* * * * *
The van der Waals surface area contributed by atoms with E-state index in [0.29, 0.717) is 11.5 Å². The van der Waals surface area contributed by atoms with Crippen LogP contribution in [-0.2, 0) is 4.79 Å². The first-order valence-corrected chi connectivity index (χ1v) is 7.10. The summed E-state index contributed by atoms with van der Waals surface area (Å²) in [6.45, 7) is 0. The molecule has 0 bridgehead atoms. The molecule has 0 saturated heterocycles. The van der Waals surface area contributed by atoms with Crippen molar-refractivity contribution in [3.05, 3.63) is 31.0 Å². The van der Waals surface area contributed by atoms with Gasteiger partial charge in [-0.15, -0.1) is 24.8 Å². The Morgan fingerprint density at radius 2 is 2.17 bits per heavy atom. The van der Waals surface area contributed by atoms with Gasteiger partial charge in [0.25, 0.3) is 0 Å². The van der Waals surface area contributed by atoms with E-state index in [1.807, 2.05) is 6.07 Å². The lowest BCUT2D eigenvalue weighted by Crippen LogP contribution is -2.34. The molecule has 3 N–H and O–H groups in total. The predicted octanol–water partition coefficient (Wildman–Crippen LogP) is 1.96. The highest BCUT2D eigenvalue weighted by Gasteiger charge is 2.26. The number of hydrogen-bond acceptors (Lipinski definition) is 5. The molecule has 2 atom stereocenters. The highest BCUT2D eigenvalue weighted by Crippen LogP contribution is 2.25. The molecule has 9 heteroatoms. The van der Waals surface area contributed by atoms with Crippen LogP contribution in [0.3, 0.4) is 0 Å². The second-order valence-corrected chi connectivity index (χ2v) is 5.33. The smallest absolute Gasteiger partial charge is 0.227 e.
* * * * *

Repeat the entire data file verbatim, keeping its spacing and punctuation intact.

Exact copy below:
The van der Waals surface area contributed by atoms with E-state index in [0.29, 0.717) is 11.5 Å². The van der Waals surface area contributed by atoms with Crippen LogP contribution in [-0.2, 0) is 4.79 Å². The first-order valence-corrected chi connectivity index (χ1v) is 7.10. The summed E-state index contributed by atoms with van der Waals surface area (Å²) in [6.45, 7) is 0. The molecule has 0 bridgehead atoms. The molecule has 0 saturated heterocycles. The van der Waals surface area contributed by atoms with Crippen molar-refractivity contribution in [3.05, 3.63) is 31.0 Å². The van der Waals surface area contributed by atoms with Gasteiger partial charge in [-0.15, -0.1) is 24.8 Å². The Morgan fingerprint density at radius 2 is 2.17 bits per heavy atom. The van der Waals surface area contributed by atoms with Gasteiger partial charge in [0.25, 0.3) is 0 Å². The van der Waals surface area contributed by atoms with E-state index in [1.807, 2.05) is 6.07 Å². The lowest BCUT2D eigenvalue weighted by Crippen LogP contribution is -2.34. The molecule has 3 N–H and O–H groups in total. The predicted octanol–water partition coefficient (Wildman–Crippen LogP) is 1.96. The highest BCUT2D eigenvalue weighted by Gasteiger charge is 2.26. The number of hydrogen-bond acceptors (Lipinski definition) is 5. The molecule has 2 atom stereocenters. The highest BCUT2D eigenvalue weighted by Crippen LogP contribution is 2.25. The molecule has 9 heteroatoms. The van der Waals surface area contributed by atoms with Crippen LogP contribution in [0.3, 0.4) is 0 Å². The second-order valence-corrected chi connectivity index (χ2v) is 5.33. The smallest absolute Gasteiger partial charge is 0.227 e.